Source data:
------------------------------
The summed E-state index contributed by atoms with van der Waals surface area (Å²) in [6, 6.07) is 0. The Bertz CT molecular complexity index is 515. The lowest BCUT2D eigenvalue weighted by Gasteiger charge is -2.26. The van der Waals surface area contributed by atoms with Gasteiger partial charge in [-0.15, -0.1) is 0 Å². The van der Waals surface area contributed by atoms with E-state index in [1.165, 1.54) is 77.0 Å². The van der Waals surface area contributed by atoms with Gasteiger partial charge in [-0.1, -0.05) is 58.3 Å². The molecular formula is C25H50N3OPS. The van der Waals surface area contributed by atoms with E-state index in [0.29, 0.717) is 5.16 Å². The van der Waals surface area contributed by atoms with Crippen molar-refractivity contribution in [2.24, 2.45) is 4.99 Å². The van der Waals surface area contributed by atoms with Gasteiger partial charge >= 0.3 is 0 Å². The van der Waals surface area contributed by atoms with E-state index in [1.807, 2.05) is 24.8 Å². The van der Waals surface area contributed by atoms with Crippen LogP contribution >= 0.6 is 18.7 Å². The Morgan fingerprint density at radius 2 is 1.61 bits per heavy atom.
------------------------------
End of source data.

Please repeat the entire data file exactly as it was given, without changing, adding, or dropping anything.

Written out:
The summed E-state index contributed by atoms with van der Waals surface area (Å²) in [6, 6.07) is 0. The Bertz CT molecular complexity index is 515. The lowest BCUT2D eigenvalue weighted by Gasteiger charge is -2.26. The van der Waals surface area contributed by atoms with Gasteiger partial charge in [-0.15, -0.1) is 0 Å². The van der Waals surface area contributed by atoms with E-state index in [1.165, 1.54) is 77.0 Å². The van der Waals surface area contributed by atoms with Gasteiger partial charge in [-0.1, -0.05) is 58.3 Å². The molecular formula is C25H50N3OPS. The van der Waals surface area contributed by atoms with E-state index in [0.29, 0.717) is 5.16 Å². The van der Waals surface area contributed by atoms with Crippen molar-refractivity contribution in [2.24, 2.45) is 4.99 Å². The van der Waals surface area contributed by atoms with Gasteiger partial charge >= 0.3 is 0 Å². The van der Waals surface area contributed by atoms with E-state index in [1.807, 2.05) is 24.8 Å². The van der Waals surface area contributed by atoms with Crippen LogP contribution >= 0.6 is 18.7 Å². The Morgan fingerprint density at radius 2 is 1.61 bits per heavy atom.